I mean, who are these idiots?

I also particularly like Hal Scott’s statement about why this group includes no former regulators among its members—even former regulators with lots of business experience.

“We generally tried not to include regulators,” Mr. Scott said. “We would not want to put people in the position who had formulated these rules in the past. They may have a lack of objectivity. ... Anybody on this committee is in the real world and will bring with them real-world perspectives,” he said.
Coming from a Harvard Law professor, that’s just too rich! There are so many funny things in that statement (Lack of objectivity? Academics with “real-world” perspectives?), I feel like Eric Cartman when he blew his funny fuse. I may never laugh again.

But I no doubt will.

Professor Jim Cox at Duke University Law School commented on this on National Public Radio yesterday (you can listen here or see the transcript here). Cox's analysis offers some valuable insight into the real issues involved behind U.S. financial competitiveness. In particular, he points out that:

  • [W]hat we found is with Sarbanes-Oxley new rules have been introduced so that the accountants are more independent, the directors are much more independent and accountable than they were in the past. As a result, they're holding management much more accountable. So, management doesn't like the new rules in the game because it's reduced something of a competitive advantage that they had in running the business or organization vis a vis the owners of the company.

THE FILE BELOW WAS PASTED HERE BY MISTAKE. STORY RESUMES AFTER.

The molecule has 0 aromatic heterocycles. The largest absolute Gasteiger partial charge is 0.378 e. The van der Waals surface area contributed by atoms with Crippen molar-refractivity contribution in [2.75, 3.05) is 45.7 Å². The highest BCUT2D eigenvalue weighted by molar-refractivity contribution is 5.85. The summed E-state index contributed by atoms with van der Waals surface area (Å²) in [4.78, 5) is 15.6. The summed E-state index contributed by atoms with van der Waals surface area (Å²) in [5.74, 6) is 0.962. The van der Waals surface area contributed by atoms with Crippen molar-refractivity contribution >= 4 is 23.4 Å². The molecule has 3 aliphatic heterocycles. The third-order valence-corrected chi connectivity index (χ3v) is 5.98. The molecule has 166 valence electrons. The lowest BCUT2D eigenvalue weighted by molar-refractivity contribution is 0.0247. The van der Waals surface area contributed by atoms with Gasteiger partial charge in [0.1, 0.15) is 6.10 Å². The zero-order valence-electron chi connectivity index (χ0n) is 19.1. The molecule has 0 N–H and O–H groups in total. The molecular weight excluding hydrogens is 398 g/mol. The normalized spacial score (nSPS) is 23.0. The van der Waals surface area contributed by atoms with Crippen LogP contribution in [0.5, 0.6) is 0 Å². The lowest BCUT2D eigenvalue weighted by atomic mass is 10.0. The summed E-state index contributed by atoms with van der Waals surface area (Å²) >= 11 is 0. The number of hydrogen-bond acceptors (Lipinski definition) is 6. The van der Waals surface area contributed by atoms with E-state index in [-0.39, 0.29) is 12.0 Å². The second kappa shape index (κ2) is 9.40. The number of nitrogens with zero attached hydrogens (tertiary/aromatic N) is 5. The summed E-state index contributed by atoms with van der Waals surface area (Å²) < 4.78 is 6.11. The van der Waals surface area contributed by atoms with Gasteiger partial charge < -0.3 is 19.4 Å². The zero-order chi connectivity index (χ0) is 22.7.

• [T]he real issue here is not Sarbanes-Oxley, it's the fact that there's been a sea of change that's been underway for about a decade now in European markets that's greatly reduced the cost of doing transactions in Europe. And as a result of that, the cost advantages that were enjoyed in the United States have largely disappeared.

  • If all these deals move to other exchanges, it would be a real blow to, first, the American economy. It was not that long ago where we could say that 15 percent of the GDP of New York City is largely dependent upon the financial markets that existed there, both the Nasdaq market and the New York Stock Exchange and the allied events that went around it. Second thing is, as long as you have deals occurring in the United States, we have a terrific extraterritorial impact about what happens in other places in the world. And we would lose that influence over transactions, and therefore we would lose some of the influence over our own destiny in that regard.